With fewer organisations, each of these can be provided with a skilled administrator and the varied expertise needed. The current ad-hoc policy of not filling up vacancies needs to be discontinued. To increase the motivation of government personnel, the recruitment of poorly paid contractual employees and the patronage-based postings of regular employees have to be eliminated, and promotion avenues increased substantially.
Changing the working style in the field is difficult without parallel changes at other levels of government, but some broad protocols for working methods, including situational analysis, consultation, weighing pros and cons, and eliciting feedback, can be developed and codified. While the use of technology should be promoted, better outcomes would be achieved with a slower pace that allows glitches to be sorted out.
Eliminating rent-seeking is a challenge because it is widespread across all levels of government. Stopping patronage-based postings would help to some extent, as would strengthening accountability mechanisms such as the Right to Information and social audit. Establishing autonomous investigating agencies to which citizens can complain could be considered, though these could also be captured by rent-seeking nexuses.
Acknowledgements: The work on this paper was supported by the Professional Assistance for Development Action (PRADAN) and the Centre for Policy Research (CPR), New Delhi.
Rashmi Sharma is a Senior Visiting Fellow at the Indian Council for Research on International Economic Relations (ICRIER), and a former IAS officer.
Argyris, C. and Schön, D. A. (1978): Organisational Learning: A Theory of Action Perspective. Boston: Addison-Wesley.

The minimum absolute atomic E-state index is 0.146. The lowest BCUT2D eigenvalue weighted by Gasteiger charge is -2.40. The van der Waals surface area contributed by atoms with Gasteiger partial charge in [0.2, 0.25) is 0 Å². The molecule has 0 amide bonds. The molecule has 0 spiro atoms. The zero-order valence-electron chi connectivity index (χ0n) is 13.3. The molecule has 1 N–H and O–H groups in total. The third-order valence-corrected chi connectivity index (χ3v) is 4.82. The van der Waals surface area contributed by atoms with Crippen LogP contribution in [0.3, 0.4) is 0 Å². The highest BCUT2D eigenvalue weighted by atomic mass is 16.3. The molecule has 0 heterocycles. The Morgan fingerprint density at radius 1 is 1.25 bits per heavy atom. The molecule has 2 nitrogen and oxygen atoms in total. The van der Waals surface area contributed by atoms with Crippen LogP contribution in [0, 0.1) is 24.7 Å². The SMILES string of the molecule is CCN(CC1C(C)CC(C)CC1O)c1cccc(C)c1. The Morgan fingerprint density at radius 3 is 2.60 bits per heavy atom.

Arnold, D. (1976): “The Police and Colonial Control in South India”, Social Scientist, 4 (10), pp. 3–16.
Dantwala, M.L. and Barmeda, J. N. (1995): “Rural Development”, in R.S. Ganpati et al. (Eds.), Public Policy and Policy Analysis in India. New Delhi: Sage.
Government of India (1985): “Report of the Committee to Review Existing Administrative Arrangements for Rural Development and Poverty Alleviation Programmes (CAARD)”, Department of Rural Development, Ministry of Agriculture and Irrigation.
Misra, B.B. (1983): District Administration and Rural Development in India: Policy Objectives and Administrative Change in Historical Perspective. Oxford University Press.
Popper, M. and Lipshitz, R. (1998): “Organizational Learning Mechanisms: A Structural and Cultural Approach to Organizational Learning”, Journal of Applied Behavioural Science, 34 (2), pp. 161–179.
Potter, D.C. (1996): India’s Political Administrators. Oxford University Press.
Sign up for The India Forum Updates
Get new articles delivered to your inbox every Friday as soon as fresh articles are published.
The India Forum seeks your support...
to sustain its effort to deliver thoughtful analysis and commentary that is without noise, abuse and fake news.